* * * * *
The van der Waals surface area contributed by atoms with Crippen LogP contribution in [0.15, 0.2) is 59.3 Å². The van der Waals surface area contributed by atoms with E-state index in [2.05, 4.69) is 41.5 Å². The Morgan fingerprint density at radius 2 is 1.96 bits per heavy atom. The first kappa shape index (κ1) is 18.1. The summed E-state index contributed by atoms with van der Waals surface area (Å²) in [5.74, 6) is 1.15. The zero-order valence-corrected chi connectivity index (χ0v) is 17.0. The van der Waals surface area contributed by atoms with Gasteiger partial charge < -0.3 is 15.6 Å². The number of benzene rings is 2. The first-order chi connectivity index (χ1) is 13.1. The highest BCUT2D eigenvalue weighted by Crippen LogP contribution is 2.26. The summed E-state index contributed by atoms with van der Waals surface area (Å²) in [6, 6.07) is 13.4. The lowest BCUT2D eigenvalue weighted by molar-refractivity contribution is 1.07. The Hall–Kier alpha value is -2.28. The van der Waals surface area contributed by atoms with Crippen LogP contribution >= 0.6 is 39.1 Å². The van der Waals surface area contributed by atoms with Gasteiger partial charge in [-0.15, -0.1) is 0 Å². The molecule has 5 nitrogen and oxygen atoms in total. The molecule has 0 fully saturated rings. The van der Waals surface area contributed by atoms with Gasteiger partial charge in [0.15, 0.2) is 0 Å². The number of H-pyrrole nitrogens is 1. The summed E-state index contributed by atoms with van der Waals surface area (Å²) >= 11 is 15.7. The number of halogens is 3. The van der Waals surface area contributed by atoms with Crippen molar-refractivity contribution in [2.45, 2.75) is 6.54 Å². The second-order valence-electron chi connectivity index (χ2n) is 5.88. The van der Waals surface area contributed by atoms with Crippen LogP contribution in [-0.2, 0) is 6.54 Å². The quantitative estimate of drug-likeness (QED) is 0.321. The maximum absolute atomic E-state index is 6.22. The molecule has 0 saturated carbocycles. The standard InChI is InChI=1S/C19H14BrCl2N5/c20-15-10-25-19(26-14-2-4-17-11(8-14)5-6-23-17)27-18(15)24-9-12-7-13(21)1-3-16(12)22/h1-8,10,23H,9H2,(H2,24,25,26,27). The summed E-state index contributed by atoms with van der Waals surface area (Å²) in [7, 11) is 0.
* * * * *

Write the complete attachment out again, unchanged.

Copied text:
The van der Waals surface area contributed by atoms with Crippen LogP contribution in [0.15, 0.2) is 59.3 Å². The van der Waals surface area contributed by atoms with E-state index in [2.05, 4.69) is 41.5 Å². The Morgan fingerprint density at radius 2 is 1.96 bits per heavy atom. The first kappa shape index (κ1) is 18.1. The summed E-state index contributed by atoms with van der Waals surface area (Å²) in [5.74, 6) is 1.15. The zero-order valence-corrected chi connectivity index (χ0v) is 17.0. The van der Waals surface area contributed by atoms with Gasteiger partial charge < -0.3 is 15.6 Å². The number of benzene rings is 2. The first-order chi connectivity index (χ1) is 13.1. The highest BCUT2D eigenvalue weighted by Crippen LogP contribution is 2.26. The summed E-state index contributed by atoms with van der Waals surface area (Å²) in [6, 6.07) is 13.4. The lowest BCUT2D eigenvalue weighted by molar-refractivity contribution is 1.07. The Hall–Kier alpha value is -2.28. The van der Waals surface area contributed by atoms with Crippen LogP contribution >= 0.6 is 39.1 Å². The van der Waals surface area contributed by atoms with Gasteiger partial charge in [-0.15, -0.1) is 0 Å². The molecule has 5 nitrogen and oxygen atoms in total. The molecule has 0 fully saturated rings. The van der Waals surface area contributed by atoms with Gasteiger partial charge in [0.15, 0.2) is 0 Å². The number of H-pyrrole nitrogens is 1. The summed E-state index contributed by atoms with van der Waals surface area (Å²) >= 11 is 15.7. The number of halogens is 3. The van der Waals surface area contributed by atoms with Crippen molar-refractivity contribution in [2.45, 2.75) is 6.54 Å². The second-order valence-electron chi connectivity index (χ2n) is 5.88. The van der Waals surface area contributed by atoms with Crippen LogP contribution in [-0.2, 0) is 6.54 Å². The quantitative estimate of drug-likeness (QED) is 0.321. The maximum absolute atomic E-state index is 6.22. The molecule has 0 saturated carbocycles. The standard InChI is InChI=1S/C19H14BrCl2N5/c20-15-10-25-19(26-14-2-4-17-11(8-14)5-6-23-17)27-18(15)24-9-12-7-13(21)1-3-16(12)22/h1-8,10,23H,9H2,(H2,24,25,26,27). The summed E-state index contributed by atoms with van der Waals surface area (Å²) in [7, 11) is 0.